The IET-led survey also uncovered the rise in prominence of the IT and communications as the most important industry in Oman over the next three years (55%) and longer term (51%).

This has identified a clear training priority over the next five years, although most employers are confident, they can address the skills gap as their businesses diversify into new areas. There is a high degree of certainty that organisations, which identified a need, will be able to access the training required (94%), with the majority looking to professional training bodies (60%).

The research shows that the top ways for Omani engineers to increase their credibility are by completing additional qualifications (43% of those surveyed agreed) and by completing an accredited apprenticeship programme (41%). Registration with a national body (36%) and membership of an international professional body (34%) help too.

Sir Julian Young, added: “Investment in staff development is crucial for long-term growth, even if the benefits are not immediately tangible. It is important that organisations identify the future skills they will need and make sure that training is aligned accordingly.

“Engineering employers can gain value by encouraging the achievement of professional standards within their workforce. There are globally-recognised frameworks that exist to assess the professionalism of engineers and technicians. The attainment of such standards boosts the level of knowledge, skills and competence, and also supports ethical behaviour in the workforce.

“This supports the recent move by the Ministry of Labour in launching its mandatory accreditation system for engineers in cooperation with the Oman Society of Engineers. We recommend that this is in line with internationally recognised competency-based frameworks - a move that would provide regulatory benefits and international mobility, while also increasing the quality of engineers.”

The IET has developed action areas for government, practitioners, industry and academia that build on strengthening collaboration, embedding practical work experience, skills development, professional registration and diversification.

Read these, and wider survey findings, in more detail in the IET Oman Engineering and Technology Skills Report, available via the IET’s website.


The sample was drawn from trusted partners in Oman and only those with management responsibility in an organisation which employs engineers were allowed to take part. In total there were 244 respondents with a spread across organisation size, work sector, and time spent in their industry.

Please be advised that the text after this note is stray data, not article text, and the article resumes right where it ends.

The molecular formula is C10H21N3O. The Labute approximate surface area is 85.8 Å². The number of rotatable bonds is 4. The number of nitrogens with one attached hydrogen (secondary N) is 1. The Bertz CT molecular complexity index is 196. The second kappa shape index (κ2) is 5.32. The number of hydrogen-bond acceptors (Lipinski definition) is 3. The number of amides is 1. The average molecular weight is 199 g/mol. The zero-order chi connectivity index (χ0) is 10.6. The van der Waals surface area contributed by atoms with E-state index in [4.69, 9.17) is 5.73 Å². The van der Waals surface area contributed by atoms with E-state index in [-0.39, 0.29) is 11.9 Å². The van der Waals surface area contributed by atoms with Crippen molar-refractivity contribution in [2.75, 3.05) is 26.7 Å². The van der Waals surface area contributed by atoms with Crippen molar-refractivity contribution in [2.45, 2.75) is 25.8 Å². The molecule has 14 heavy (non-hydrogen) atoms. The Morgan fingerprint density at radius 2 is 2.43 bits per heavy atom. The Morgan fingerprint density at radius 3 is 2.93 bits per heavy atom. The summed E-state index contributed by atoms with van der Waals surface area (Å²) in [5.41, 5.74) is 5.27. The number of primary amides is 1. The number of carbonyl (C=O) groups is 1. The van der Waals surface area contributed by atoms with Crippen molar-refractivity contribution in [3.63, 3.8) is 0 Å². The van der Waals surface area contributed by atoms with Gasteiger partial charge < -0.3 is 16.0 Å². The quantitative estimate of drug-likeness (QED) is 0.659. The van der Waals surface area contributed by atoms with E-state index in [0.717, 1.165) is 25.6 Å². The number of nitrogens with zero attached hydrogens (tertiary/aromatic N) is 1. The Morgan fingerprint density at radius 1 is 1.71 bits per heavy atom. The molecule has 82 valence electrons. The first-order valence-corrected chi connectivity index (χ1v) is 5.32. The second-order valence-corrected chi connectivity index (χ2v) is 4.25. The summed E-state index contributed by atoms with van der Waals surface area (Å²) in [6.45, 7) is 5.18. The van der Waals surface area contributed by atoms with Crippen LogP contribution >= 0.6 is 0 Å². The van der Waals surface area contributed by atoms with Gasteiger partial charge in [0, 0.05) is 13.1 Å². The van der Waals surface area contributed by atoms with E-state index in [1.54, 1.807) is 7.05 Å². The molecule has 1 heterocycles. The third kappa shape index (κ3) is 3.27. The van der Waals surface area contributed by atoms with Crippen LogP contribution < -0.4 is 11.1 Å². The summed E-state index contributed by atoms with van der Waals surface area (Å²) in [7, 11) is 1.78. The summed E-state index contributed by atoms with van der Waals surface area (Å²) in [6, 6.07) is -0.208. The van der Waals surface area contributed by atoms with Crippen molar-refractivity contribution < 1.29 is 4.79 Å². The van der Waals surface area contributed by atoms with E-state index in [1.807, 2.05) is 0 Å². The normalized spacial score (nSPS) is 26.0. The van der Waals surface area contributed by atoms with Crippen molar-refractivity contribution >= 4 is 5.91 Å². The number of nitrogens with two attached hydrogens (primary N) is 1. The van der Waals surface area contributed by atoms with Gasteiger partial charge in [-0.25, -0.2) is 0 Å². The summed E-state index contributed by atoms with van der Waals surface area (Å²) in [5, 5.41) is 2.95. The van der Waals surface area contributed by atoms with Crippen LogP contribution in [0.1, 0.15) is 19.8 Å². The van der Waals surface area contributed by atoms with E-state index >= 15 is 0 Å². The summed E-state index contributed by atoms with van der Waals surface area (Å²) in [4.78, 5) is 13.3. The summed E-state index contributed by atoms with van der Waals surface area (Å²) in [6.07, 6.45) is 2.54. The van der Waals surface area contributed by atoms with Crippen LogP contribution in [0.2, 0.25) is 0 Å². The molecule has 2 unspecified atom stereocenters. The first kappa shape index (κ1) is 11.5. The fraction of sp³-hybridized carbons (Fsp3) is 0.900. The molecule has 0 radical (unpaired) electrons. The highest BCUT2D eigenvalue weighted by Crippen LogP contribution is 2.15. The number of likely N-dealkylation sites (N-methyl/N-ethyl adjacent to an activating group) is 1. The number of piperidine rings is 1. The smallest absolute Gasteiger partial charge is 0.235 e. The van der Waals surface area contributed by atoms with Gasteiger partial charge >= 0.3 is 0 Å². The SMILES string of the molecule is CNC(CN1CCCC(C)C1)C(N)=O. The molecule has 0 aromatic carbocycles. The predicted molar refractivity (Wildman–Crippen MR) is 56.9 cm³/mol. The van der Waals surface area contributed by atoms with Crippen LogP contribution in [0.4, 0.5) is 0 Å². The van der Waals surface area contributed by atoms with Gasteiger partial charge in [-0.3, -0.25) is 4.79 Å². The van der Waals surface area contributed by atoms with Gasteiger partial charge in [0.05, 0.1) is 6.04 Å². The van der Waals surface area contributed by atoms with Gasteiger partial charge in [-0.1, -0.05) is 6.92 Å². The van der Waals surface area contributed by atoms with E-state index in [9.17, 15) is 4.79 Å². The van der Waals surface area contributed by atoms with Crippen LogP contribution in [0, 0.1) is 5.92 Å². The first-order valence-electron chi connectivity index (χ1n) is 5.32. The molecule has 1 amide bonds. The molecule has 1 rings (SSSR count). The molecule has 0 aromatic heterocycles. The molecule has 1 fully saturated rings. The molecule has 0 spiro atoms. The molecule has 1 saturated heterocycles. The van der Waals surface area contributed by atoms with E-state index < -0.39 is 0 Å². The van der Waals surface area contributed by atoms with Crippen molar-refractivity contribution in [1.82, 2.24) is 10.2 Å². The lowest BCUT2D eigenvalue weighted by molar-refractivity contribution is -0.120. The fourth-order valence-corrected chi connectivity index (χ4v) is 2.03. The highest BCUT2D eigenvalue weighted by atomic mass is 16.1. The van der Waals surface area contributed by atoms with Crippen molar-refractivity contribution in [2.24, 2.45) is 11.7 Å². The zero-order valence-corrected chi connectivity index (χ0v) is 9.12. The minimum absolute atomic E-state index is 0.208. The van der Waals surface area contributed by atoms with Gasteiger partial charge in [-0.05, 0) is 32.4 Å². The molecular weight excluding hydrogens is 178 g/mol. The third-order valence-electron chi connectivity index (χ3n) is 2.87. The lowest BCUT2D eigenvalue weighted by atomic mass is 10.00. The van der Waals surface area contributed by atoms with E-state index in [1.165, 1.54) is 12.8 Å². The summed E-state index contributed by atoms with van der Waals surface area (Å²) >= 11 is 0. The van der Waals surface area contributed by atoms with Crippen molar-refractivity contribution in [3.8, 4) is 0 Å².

The results are not weighted so are not representative of the population. The report findings represent the views of survey respondents only. All fieldwork was carried out online between 20 December 2022 and 3 January 2023.

About the IET

The Institution of Engineering and Technology (IET) inspires, informs and influences the global engineering and technology community to engineer a better world. Founded in 1871, we are one of the world’s oldest professional institutions. We are also one of the largest, with 154,000 engineering and technology professionals in 148 countries. We have operated under a Royal Charter for more than 100 years.

We are a diverse home for engineering and technology intelligence throughout the world. This breadth and depth means we are uniquely placed to help the sector progress society.

We use our influence, knowledge, and expertise throughout the globe to champion the role engineering and technology plays in the future of our society and our planet.

As well as supporting and developing engineers throughout all stages of their career, we influence industry to embed engineering excellence and professionalism into everything they do.

We are trusted to develop and share impartial knowledge that advises and supports the advancement of engineering related policy, and we help wider society better understand some of the most pressing global engineering challenges such as climate change.

As a registered charity, we strive to inspire the next generation to embark on a career in engineering and technology, change outdated perceptions and tackle skills gaps. This includes encouraging more women to become engineers and growing the number of engineering apprentices. We do this through a range of educational programmes and public relations and engagement campaigns.

Interview opportunities are available with our spokespeople from a range of engineering and technology disciplines including cyber-security, energy, engineering skills, innovation, manufacturing, technology, transport and diversity in engineering.